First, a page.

2. Have Books Accessible- Books fill our house and all of my kiddos know where they can find them. We have a book basket in their playroom, bookshelves in each of their rooms, a book basket in the car, and a small reading corner with books I change out ever few days. The reading corner is great because they have their own special place they can sneak away and read. It is simple cozy rug, a couple pillows, a basket of blankets, bucket of books, and a few stuffed animals to read to. Sometimes I will tell them that is time to visit the reading corner and have everyone go there to read or listen to a story, but most of the time they will visit this special spot independently throughout the day.IMG_3603.JPG
  3. Visit the Library- This is a great way to borrow books for free! In addition to free books, most libraries have fun ways to get kids involved in reading. Our local library has story time for babies, toddlers, and preschool aged kids and a summer reading program for kids of all ages to participate in.IMG_2545.JPG
  4. Get Everyone Involved- In order to create this reading culture, it’s important that everyone in the home is on the same page. My hubby works a lot, but he always does bedtime stories with the kids. He will read story after story even when he is exhausted because my 3 year old will keep asking for more (he wants more stories because he loves listening to dad read and he’s trying to prolong bedtime).  Sometimes I will be so excited to share a new book with the kids, but our oldest will tell me he wants Daddy to read it. Although it sometimes hurts my feelings, I love that my hubby spends this time with them.
  5. Fit Their Interest- I’m lucky that my kiddos are little because they will sit and listen to just about anything. But finding books that peek your kid’s interest is a great way to get them excited about reading. Once they have latched on to that excitement then start mixing it up. Fiction is great, but that seems to be so many parents go to. Be sure to include non fiction text and historical fiction so they are constantly learning.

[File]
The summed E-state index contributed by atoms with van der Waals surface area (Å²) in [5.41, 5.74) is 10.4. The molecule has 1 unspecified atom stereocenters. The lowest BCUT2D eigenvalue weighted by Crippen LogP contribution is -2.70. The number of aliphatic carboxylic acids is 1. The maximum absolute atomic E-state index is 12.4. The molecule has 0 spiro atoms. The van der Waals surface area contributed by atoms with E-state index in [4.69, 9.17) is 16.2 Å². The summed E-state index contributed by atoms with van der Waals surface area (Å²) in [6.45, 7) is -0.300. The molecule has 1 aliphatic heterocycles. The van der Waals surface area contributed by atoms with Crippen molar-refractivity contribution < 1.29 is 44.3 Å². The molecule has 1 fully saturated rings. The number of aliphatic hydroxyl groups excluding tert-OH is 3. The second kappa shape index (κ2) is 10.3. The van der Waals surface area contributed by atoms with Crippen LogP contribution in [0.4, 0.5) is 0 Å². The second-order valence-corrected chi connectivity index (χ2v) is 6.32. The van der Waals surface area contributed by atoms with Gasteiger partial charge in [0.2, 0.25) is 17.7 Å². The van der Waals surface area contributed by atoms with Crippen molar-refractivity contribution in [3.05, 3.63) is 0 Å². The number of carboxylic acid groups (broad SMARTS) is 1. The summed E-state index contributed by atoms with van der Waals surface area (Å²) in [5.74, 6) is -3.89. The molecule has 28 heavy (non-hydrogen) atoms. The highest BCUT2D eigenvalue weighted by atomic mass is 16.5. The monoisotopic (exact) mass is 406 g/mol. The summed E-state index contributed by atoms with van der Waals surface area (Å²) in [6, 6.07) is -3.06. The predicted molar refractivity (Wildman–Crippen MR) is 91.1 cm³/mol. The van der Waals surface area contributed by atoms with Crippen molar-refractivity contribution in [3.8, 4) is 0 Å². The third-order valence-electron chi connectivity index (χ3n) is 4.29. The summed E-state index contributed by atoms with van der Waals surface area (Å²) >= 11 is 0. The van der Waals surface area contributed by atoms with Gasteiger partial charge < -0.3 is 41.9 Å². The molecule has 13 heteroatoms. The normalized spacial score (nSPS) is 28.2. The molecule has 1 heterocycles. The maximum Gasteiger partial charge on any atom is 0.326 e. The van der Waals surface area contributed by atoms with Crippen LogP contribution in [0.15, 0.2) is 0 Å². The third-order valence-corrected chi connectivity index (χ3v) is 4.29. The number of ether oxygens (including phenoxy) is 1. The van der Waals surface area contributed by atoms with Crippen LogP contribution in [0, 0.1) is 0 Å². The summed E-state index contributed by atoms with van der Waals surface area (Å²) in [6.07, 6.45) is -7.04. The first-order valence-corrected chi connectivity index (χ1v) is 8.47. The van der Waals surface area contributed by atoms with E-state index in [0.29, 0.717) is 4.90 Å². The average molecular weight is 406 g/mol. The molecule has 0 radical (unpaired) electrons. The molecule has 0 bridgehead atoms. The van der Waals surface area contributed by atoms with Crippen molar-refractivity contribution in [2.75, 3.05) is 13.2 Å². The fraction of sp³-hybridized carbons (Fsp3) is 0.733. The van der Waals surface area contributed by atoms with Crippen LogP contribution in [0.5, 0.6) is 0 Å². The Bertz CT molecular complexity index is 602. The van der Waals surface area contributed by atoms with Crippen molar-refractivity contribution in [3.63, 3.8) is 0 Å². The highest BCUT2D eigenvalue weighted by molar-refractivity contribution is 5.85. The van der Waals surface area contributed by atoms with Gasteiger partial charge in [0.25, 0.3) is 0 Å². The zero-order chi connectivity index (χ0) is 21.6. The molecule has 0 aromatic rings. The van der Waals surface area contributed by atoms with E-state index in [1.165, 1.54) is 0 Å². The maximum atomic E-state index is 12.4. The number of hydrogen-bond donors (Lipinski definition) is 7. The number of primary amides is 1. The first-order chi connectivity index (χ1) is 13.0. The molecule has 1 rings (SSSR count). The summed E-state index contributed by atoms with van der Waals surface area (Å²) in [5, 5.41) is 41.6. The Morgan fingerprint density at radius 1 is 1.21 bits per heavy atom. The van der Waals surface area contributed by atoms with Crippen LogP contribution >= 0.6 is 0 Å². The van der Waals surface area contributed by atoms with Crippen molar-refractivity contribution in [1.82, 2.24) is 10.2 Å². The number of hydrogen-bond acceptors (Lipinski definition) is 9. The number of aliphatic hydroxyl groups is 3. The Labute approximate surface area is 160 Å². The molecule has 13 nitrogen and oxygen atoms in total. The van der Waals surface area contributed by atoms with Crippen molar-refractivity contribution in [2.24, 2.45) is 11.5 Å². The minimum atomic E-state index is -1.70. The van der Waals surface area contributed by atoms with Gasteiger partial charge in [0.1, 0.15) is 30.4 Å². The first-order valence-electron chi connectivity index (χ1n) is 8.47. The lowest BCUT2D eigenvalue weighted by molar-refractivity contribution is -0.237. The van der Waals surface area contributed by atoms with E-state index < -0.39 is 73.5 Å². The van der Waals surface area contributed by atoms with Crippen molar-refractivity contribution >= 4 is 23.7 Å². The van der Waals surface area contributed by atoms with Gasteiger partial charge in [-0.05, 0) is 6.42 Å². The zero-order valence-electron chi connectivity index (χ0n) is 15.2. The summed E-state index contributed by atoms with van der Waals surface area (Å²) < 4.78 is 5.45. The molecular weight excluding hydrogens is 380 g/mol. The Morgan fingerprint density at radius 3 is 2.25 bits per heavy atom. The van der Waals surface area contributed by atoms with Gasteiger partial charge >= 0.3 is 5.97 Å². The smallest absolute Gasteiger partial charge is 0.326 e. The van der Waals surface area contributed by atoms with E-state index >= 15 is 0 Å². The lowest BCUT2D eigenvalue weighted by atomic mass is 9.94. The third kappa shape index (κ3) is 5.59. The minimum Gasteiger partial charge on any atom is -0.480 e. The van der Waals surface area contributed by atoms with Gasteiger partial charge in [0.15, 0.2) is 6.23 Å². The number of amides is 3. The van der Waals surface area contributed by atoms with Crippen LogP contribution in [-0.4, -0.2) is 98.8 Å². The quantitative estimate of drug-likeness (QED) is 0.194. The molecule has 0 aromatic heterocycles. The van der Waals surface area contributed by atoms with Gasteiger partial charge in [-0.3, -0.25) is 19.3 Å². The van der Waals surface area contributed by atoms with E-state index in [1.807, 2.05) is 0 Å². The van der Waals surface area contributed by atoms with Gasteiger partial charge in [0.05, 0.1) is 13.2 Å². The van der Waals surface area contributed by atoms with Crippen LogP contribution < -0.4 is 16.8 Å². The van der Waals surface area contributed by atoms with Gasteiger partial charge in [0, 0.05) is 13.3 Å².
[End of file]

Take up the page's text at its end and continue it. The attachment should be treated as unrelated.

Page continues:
6. Be strategic– Kids who are not voracious readers may not want you shoving books at them. This won’t get them excited. Children like to discovery things on their own and often get more excited when doing so. A fun strategy I use with many things, not just reading, is strewing. Strewing is simply placing things out for them to discover without your influence. For example, when my kids are napping I will place a new book in the reading corner or on the table (Amazon Prime is frequent visitor to our home, so I like to check the mail when they are sleeping to see if anything new has come). When they discover this new book they often get so excited and will start “reading” right away. This works great with older kids and a fun strategy I use in my classroom as well. It sparks great conversations and comparisons amongst books that we may not have been able to get to if I pushed it on them.

Reading is a great way to create family togetherness. Reading with kids of all ages is so beneficial for both child and parent. Before we know it, they will be grown and out of the house, reading is one way to soak up that time together. Happy Reading!